The items of the Attitude to Aborigines scale. All items are responded to on a five-point scale from Strongly Agree to Strongly Disagree. Items marked R below earn a high score for disagreement. Others earn a high score for agreement. All items are scored from 5 to 1 and then summed.
1. R Aborigines deserve better than they get in Australia at the moment.
2. Aborigines should be kept as separate as possible from other races.
3. Giving the Aborigines more or better education would only make them
4. R Many Aborigines would probably be just as good at doing clerical work as white people are.
5. Aborigines generally don't show much inclination to work.
6. R The Aborigines have been unfairly discriminated against.
7. Aborigines are not very hygiene-conscious.
8. Drunkenness is one of the greatest problems with Aborigines.
9. Aborigines often get into fights with one another.
10. R Given the chance, the Aborigine will work as hard as the white man.
11. R It is only because they haven't had the same chance to get an education that Aborigines can't get work.
12. R Aborigines are a kind and gentle people.
13. The Aborigines are a rather ugly race.
14. R We could learn a lot from the way Aborigines share with one another
everything they've got.
ADORNO, T. W., FRENKEL-BRUNSWIK, E., LEVINSON, D. J., and SANFORD, R. N. 1950 The Authoritarian Personality. New York: Harper.
BROWN, R. 1965 Social psychology. New York: Free Press.
BUDNER, S. 1962 `Intolerance of ambiguity as a personality variable'. Journal of Personality 30: 29-50.
CHRISTIE, R., and JAHODA, M. 1954 Studies in the Scope and Method of 'The Authoritarian Personality'. Chicago: Free Press.
CHRISTIE, R., HAVEL, J., and SEIDENBERG, B. 1956 `Is the F scale irreversible?' Journal of Abnormal Social Psychology 56: 141-58.
EYSENCK, H. J. 1954 The Psychology of Politics. London: Routledge.
EYSENCK, H. J., and EYSENCK, S. B. G. 1976 Psychoticism as a Dimension of Personality. London: Hodder & Stoughton.
JONES, J. M. 1972 Prejudice and Racism. Reading, Mass.: Addison-Wesley.
MCKINNEY, D. W. 1973 The Authoritarian Personality Studies. The Hague: Mouton.
MITCHELL, I. S. 1968 'Epilogue to a referendum'. Australian Journal of Social Issues 3 (4): 9-12.
PEABODY, D. 1966 'Authoritarianism scales and response bias'. Psychological Bulletin 65: 11-23.
RAY, J.J. (1972) A new balanced F scale -- And its relation to social class. Australian Psychologist 7, 155-166.
RAY, J.J. (1973) Conservatism, authoritarianism and related variables: A review and an empirical study. Ch. 2 in: G.D. Wilson (Ed.) The psychology of conservatism London: Academic Press.
RAY, J.J. (1974) Conservatism as heresy Sydney: A.N.Z. Book Co.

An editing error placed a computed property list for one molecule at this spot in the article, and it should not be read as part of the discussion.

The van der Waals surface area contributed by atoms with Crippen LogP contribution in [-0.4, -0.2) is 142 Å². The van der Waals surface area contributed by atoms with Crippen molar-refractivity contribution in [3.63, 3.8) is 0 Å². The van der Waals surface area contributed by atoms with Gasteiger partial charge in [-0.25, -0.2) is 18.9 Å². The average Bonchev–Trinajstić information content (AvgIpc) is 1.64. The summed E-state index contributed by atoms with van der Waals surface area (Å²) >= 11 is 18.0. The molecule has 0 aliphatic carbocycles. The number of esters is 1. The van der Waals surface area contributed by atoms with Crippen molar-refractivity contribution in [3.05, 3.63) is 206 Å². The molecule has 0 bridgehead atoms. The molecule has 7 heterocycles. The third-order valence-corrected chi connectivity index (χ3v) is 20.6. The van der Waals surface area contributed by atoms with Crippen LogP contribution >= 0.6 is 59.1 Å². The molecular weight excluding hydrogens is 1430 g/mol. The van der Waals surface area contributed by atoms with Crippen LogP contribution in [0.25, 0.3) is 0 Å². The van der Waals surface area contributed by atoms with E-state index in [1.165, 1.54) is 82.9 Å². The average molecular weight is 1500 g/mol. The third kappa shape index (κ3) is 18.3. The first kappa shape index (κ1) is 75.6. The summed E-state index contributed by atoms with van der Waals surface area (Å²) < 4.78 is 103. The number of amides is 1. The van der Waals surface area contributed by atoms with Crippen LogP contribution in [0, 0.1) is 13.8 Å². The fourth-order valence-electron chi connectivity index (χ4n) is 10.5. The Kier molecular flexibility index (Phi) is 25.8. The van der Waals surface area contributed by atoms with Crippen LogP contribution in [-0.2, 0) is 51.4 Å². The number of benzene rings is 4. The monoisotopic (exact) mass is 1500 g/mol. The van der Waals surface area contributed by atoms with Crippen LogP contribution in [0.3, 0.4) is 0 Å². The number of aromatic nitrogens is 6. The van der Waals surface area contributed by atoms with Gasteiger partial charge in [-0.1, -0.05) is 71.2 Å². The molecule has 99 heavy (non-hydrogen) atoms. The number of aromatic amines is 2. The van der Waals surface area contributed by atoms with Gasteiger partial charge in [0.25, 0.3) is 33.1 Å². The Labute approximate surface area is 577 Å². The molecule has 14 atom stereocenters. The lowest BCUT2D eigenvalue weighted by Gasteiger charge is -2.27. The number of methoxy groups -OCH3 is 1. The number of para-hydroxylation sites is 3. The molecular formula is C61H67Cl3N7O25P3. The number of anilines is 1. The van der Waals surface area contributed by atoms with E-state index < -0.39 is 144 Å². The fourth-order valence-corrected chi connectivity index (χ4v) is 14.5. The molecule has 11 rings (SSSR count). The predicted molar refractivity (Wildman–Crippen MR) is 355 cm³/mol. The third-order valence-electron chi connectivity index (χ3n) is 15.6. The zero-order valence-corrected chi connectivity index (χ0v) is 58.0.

RAY, J.J. (1976) Do authoritarians hold authoritarian attitudes? Human Relations, 29, 307-325.
ROKEACH, M. 1960 The Open and Closed Mind. New York: Basic Books.
STEVENS, F. S. 1972 Racism: The Australian Experience. Sydney: A.N.Z. Book Co.
I am pleased to say that my understanding of some matters has advanced in the 23 years since the above article was written. In particular, my view of what the enigmatic 'F' scales measures has changed. Under the influence of the Leftist thinking that prevails in psychology I was once of the view that the F scale items lay in the mainstream of conservative thinking. A wider knowledge of the evidence has however now led me to the view that they measure simply an old-fashioned orientation with no current political relevance (Ray, 1990). This means that the principal politically-relevant finding above was the .241 correlation between vote and racial attitudes. Note however that the meaning of this correlation is that there is only a 5% overlap between vote and racial attitudes. In other words the were nearly as many Leftist as Rightist voters who were critical of Australian blacks.
Ray, J.J. (1990) The old-fashioned personality. Human Relations, 43, 997-1015.
Replication is one of the cornerstones of science. A new research result will normally require replication by later researchers before the truth and accuracy of the observation concerned is generally accepted. If a result is to be replicated, however, careful specification of the original research procedure is important.
In questionnaire research it has been my observation that the results are fairly robust as to questionnaire format. It is the content of the question that matters rather than how the question is presented. It is nonetheless obviously desirable for an attempted replication to follow the original procedure as closely as possible so I have given here samples of how I presented my questionnaires in most of the research I did.